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Spinal Cord Injury Center, Research

Evaluation of new approaches in the treatment and neurophysiological assessment of healthy and impaired human lower urinary tract function

Project leader: Dr. Ulrich Mehnert

Female LUT

Figure 1:  Schematic illustration of custom-made catheter in position for trigonal stimulation in female LUT.


There is currently no objective and reliable clinical assessment tool of human bladder and urethral afferent nerve function and integrity available. Such an assessment tool would enable a greater understanding of the role of sensory nerves in lower urinary tract symptoms (LUTS) (i.e. overactive bladder). Recording of sensory evoked potentials (SEPs) is an established and recommended diagnostic instrument to assess the functionality of afferent nerve fibres. During repetitive stimulation of a nerve or a dermatome, SEPs can be recorded at certain electrodes placed above the sensory cortex. The clinical utility of SEPs is based on their ability to reveal abnormal sensory function, when findings from previous investigations (i.e. history, neurologic examination, urodynamics) are equivocal.


Objectives:  It is the goal of the study to refine the methodology of lower urinary tract SEP measurements. In a second step we aim to implement the optimized methodology into clinical practice to use it as an objective marker of pathological LUT conditions.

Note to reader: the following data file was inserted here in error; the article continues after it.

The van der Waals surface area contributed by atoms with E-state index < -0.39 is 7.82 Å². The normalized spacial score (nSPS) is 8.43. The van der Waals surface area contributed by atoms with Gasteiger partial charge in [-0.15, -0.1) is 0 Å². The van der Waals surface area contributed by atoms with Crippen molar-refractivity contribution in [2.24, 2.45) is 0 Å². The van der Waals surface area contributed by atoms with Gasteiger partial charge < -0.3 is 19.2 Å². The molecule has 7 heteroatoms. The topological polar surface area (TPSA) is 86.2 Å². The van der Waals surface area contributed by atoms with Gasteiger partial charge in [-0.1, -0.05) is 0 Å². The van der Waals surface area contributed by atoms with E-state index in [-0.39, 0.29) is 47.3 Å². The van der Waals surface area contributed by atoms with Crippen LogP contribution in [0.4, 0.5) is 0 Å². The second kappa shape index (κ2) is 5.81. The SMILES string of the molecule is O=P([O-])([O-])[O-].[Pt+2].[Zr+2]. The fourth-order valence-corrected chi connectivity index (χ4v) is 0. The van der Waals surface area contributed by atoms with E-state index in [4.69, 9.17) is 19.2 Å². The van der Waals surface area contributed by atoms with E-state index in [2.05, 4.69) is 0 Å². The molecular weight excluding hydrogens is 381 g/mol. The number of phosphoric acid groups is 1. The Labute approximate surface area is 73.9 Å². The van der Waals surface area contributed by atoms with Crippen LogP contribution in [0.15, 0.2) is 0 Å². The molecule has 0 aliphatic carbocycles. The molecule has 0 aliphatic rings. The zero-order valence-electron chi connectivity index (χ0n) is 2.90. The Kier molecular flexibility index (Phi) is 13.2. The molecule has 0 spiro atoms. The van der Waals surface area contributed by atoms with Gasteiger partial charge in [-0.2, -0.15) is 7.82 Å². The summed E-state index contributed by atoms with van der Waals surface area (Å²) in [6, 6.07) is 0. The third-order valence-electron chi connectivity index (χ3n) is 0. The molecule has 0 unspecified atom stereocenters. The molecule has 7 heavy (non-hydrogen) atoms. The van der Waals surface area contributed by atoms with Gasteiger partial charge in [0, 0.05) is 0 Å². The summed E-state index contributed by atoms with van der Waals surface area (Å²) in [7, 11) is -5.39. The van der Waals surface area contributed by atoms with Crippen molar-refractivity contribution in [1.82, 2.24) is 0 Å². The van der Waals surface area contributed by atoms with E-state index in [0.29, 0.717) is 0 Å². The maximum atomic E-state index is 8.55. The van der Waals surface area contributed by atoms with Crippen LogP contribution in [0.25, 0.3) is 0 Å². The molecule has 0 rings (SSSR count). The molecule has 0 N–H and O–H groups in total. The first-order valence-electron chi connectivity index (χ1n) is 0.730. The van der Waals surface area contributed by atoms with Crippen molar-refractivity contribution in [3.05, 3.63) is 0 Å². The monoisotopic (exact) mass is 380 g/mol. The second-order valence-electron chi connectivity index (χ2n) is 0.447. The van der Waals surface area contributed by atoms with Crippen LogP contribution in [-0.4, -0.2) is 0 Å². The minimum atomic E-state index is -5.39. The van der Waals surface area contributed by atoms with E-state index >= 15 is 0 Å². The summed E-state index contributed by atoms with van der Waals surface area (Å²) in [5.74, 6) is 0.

Figure 2: Example of a cortical LUTSEP recorded at Cz with the markers of the P1, N1 and P2 peaks and the corresponding latencies and peak-to-peak amplitudes.


Importance and impact of the study: This project will advance a more precise assessment of LUT function with special focus on afferent function. The results of this project provide important information for a future segmental assessment of human LUT spinal and peripheral neuronal control. This is of clinical importance as it would contribute to a better specification of the underlying mechanism of LUTS in individual patients (i.e. neurogenic lesion of afferent pathways vs. organ related hypersensitivity without impairment of afferent fibers) and thus improve selection of an appropriate therapy.




-Gregorini F, Wollner J, Schubert M, Curt A, Kessler TM, Mehnert U. Sensory evoked potentials of the human lower urinary tract.  J Urol. 2013;189:2179–2185.

-Gregorini F, Knupfer S, Liechti MD, et al. Sensory evoked potentials of the bladder and urethra in middle-aged women: The effect of age. BJU Int 2015;115 Suppl 6:18–25.

-van der Lely S, Stefanovic M, Schmidhalter MR, Pittavino M, Furrer R, Liechti MD, et al. Protocol for a prospective, randomized study on neurophysiological assessment of lower urinary tract function in a healthy cohort. BMC Urol. 2016;16:69.

-Knupfer SC, Liechti MD, Gregorini F, De Wachter S, Kessler TM, Mehnert U. Sensory function assessment of the human male lower urinary tract using current perception thresholds. Neurourol Urodyn. 2017;36:469–473.

- Knüpfer SC, Liechti MD, van der Lely S, et al. Sensory evoked cortical potentials of the lower urinary tract in healthy men. Neurourology and Urodynamics . 2018;1– 11.



-Swiss National Science Foundation

-Swiss Continence Foundation


For further information please contact: Dr. Ulrich Mehnert